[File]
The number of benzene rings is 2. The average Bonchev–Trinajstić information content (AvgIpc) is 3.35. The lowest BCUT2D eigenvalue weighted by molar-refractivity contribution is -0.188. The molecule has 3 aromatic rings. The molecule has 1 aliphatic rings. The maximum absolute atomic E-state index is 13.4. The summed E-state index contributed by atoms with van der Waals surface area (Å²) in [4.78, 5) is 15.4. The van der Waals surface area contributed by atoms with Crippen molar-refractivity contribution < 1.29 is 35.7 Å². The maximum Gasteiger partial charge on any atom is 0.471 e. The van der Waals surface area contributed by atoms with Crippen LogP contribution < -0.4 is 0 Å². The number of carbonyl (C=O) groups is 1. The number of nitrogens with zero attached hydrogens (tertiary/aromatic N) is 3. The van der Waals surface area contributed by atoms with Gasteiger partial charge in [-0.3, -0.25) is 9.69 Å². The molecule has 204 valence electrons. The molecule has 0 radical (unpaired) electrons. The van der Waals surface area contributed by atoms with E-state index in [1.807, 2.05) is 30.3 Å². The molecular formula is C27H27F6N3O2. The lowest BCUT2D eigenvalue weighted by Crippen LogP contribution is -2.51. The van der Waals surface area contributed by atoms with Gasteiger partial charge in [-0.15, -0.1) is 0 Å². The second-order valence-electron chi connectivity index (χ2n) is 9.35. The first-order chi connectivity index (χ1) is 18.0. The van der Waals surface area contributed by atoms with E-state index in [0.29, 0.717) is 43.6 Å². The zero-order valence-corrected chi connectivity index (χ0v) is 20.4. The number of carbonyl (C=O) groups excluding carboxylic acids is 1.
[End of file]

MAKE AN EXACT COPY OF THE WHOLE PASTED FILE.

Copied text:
The number of benzene rings is 2. The average Bonchev–Trinajstić information content (AvgIpc) is 3.35. The lowest BCUT2D eigenvalue weighted by molar-refractivity contribution is -0.188. The molecule has 3 aromatic rings. The molecule has 1 aliphatic rings. The maximum absolute atomic E-state index is 13.4. The summed E-state index contributed by atoms with van der Waals surface area (Å²) in [4.78, 5) is 15.4. The van der Waals surface area contributed by atoms with Crippen molar-refractivity contribution < 1.29 is 35.7 Å². The maximum Gasteiger partial charge on any atom is 0.471 e. The van der Waals surface area contributed by atoms with Crippen LogP contribution < -0.4 is 0 Å². The number of carbonyl (C=O) groups is 1. The number of nitrogens with zero attached hydrogens (tertiary/aromatic N) is 3. The van der Waals surface area contributed by atoms with Gasteiger partial charge in [-0.3, -0.25) is 9.69 Å². The molecule has 204 valence electrons. The molecule has 0 radical (unpaired) electrons. The van der Waals surface area contributed by atoms with E-state index in [1.807, 2.05) is 30.3 Å². The molecular formula is C27H27F6N3O2. The lowest BCUT2D eigenvalue weighted by Crippen LogP contribution is -2.51. The van der Waals surface area contributed by atoms with Gasteiger partial charge in [-0.15, -0.1) is 0 Å². The second-order valence-electron chi connectivity index (χ2n) is 9.35. The first-order chi connectivity index (χ1) is 18.0. The van der Waals surface area contributed by atoms with E-state index in [0.29, 0.717) is 43.6 Å². The zero-order valence-corrected chi connectivity index (χ0v) is 20.4. The number of carbonyl (C=O) groups excluding carboxylic acids is 1.